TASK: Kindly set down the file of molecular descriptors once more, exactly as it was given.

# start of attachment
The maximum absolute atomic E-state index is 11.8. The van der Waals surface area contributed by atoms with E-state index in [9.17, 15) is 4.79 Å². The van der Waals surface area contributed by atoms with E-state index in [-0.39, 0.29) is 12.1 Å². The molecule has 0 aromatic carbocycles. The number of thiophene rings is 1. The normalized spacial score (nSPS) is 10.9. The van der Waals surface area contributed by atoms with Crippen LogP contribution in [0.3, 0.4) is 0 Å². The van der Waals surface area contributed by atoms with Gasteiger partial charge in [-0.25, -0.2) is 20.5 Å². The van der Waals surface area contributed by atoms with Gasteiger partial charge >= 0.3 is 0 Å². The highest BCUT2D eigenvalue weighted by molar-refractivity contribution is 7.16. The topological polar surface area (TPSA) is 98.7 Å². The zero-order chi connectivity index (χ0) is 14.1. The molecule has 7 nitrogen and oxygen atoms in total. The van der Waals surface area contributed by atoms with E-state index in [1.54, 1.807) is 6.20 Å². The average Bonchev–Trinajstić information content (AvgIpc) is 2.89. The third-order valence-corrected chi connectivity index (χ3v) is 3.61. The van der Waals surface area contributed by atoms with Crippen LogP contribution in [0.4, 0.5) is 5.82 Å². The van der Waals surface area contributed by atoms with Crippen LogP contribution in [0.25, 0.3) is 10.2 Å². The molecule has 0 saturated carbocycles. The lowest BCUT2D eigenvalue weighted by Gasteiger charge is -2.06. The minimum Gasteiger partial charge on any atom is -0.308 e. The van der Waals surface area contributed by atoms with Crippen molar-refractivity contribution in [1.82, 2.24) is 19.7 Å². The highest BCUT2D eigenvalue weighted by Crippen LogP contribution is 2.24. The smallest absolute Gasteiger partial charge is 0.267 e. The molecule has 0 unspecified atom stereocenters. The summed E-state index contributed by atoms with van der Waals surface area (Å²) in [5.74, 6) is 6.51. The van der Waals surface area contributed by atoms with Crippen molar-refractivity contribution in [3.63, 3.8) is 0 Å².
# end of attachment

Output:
The maximum absolute atomic E-state index is 11.8. The van der Waals surface area contributed by atoms with E-state index in [9.17, 15) is 4.79 Å². The van der Waals surface area contributed by atoms with E-state index in [-0.39, 0.29) is 12.1 Å². The molecule has 0 aromatic carbocycles. The number of thiophene rings is 1. The normalized spacial score (nSPS) is 10.9. The van der Waals surface area contributed by atoms with Crippen LogP contribution in [0.3, 0.4) is 0 Å². The van der Waals surface area contributed by atoms with Gasteiger partial charge in [-0.25, -0.2) is 20.5 Å². The van der Waals surface area contributed by atoms with Gasteiger partial charge >= 0.3 is 0 Å². The highest BCUT2D eigenvalue weighted by molar-refractivity contribution is 7.16. The topological polar surface area (TPSA) is 98.7 Å². The zero-order chi connectivity index (χ0) is 14.1. The molecule has 7 nitrogen and oxygen atoms in total. The van der Waals surface area contributed by atoms with E-state index in [1.54, 1.807) is 6.20 Å². The average Bonchev–Trinajstić information content (AvgIpc) is 2.89. The third-order valence-corrected chi connectivity index (χ3v) is 3.61. The van der Waals surface area contributed by atoms with Crippen LogP contribution in [0.4, 0.5) is 5.82 Å². The van der Waals surface area contributed by atoms with Crippen LogP contribution in [0.25, 0.3) is 10.2 Å². The molecule has 0 saturated carbocycles. The lowest BCUT2D eigenvalue weighted by Gasteiger charge is -2.06. The minimum Gasteiger partial charge on any atom is -0.308 e. The van der Waals surface area contributed by atoms with Crippen molar-refractivity contribution in [1.82, 2.24) is 19.7 Å². The highest BCUT2D eigenvalue weighted by Crippen LogP contribution is 2.24. The smallest absolute Gasteiger partial charge is 0.267 e. The molecule has 0 unspecified atom stereocenters. The summed E-state index contributed by atoms with van der Waals surface area (Å²) in [5.74, 6) is 6.51. The van der Waals surface area contributed by atoms with Crippen molar-refractivity contribution in [3.63, 3.8) is 0 Å².